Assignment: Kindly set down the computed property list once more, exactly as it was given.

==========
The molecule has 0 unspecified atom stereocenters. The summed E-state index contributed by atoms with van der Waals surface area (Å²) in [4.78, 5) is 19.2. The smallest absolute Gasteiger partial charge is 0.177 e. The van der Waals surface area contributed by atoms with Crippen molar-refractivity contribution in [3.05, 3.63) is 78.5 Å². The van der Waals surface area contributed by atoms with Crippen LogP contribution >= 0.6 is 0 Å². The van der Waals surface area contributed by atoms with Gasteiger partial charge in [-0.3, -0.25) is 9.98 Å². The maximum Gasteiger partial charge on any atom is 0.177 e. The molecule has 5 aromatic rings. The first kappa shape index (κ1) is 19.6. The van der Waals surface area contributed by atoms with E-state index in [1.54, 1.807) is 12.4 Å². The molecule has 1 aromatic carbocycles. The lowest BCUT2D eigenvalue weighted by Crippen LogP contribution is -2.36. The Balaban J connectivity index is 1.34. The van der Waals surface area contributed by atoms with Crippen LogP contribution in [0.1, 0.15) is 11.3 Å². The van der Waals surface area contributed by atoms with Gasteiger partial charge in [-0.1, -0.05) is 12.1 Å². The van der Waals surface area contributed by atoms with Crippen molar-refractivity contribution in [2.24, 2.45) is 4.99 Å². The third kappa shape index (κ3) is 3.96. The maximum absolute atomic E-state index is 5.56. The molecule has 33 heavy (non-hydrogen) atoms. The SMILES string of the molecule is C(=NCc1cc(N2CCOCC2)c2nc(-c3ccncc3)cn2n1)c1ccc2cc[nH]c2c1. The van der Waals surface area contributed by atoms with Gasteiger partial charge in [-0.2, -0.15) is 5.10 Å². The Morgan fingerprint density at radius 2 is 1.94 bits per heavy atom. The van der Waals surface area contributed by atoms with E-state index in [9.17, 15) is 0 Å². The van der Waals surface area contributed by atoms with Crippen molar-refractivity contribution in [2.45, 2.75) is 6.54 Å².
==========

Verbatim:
The molecule has 0 unspecified atom stereocenters. The summed E-state index contributed by atoms with van der Waals surface area (Å²) in [4.78, 5) is 19.2. The smallest absolute Gasteiger partial charge is 0.177 e. The van der Waals surface area contributed by atoms with Crippen molar-refractivity contribution in [3.05, 3.63) is 78.5 Å². The van der Waals surface area contributed by atoms with Crippen LogP contribution >= 0.6 is 0 Å². The van der Waals surface area contributed by atoms with Gasteiger partial charge in [-0.3, -0.25) is 9.98 Å². The maximum Gasteiger partial charge on any atom is 0.177 e. The molecule has 5 aromatic rings. The first kappa shape index (κ1) is 19.6. The van der Waals surface area contributed by atoms with E-state index in [1.54, 1.807) is 12.4 Å². The molecule has 1 aromatic carbocycles. The lowest BCUT2D eigenvalue weighted by Crippen LogP contribution is -2.36. The Balaban J connectivity index is 1.34. The van der Waals surface area contributed by atoms with Crippen LogP contribution in [0.1, 0.15) is 11.3 Å². The van der Waals surface area contributed by atoms with Gasteiger partial charge in [-0.1, -0.05) is 12.1 Å². The van der Waals surface area contributed by atoms with Crippen molar-refractivity contribution in [2.24, 2.45) is 4.99 Å². The third kappa shape index (κ3) is 3.96. The maximum absolute atomic E-state index is 5.56. The molecule has 33 heavy (non-hydrogen) atoms. The SMILES string of the molecule is C(=NCc1cc(N2CCOCC2)c2nc(-c3ccncc3)cn2n1)c1ccc2cc[nH]c2c1. The van der Waals surface area contributed by atoms with Gasteiger partial charge in [-0.2, -0.15) is 5.10 Å². The Morgan fingerprint density at radius 2 is 1.94 bits per heavy atom. The van der Waals surface area contributed by atoms with E-state index in [9.17, 15) is 0 Å². The van der Waals surface area contributed by atoms with Crippen molar-refractivity contribution in [2.45, 2.75) is 6.54 Å².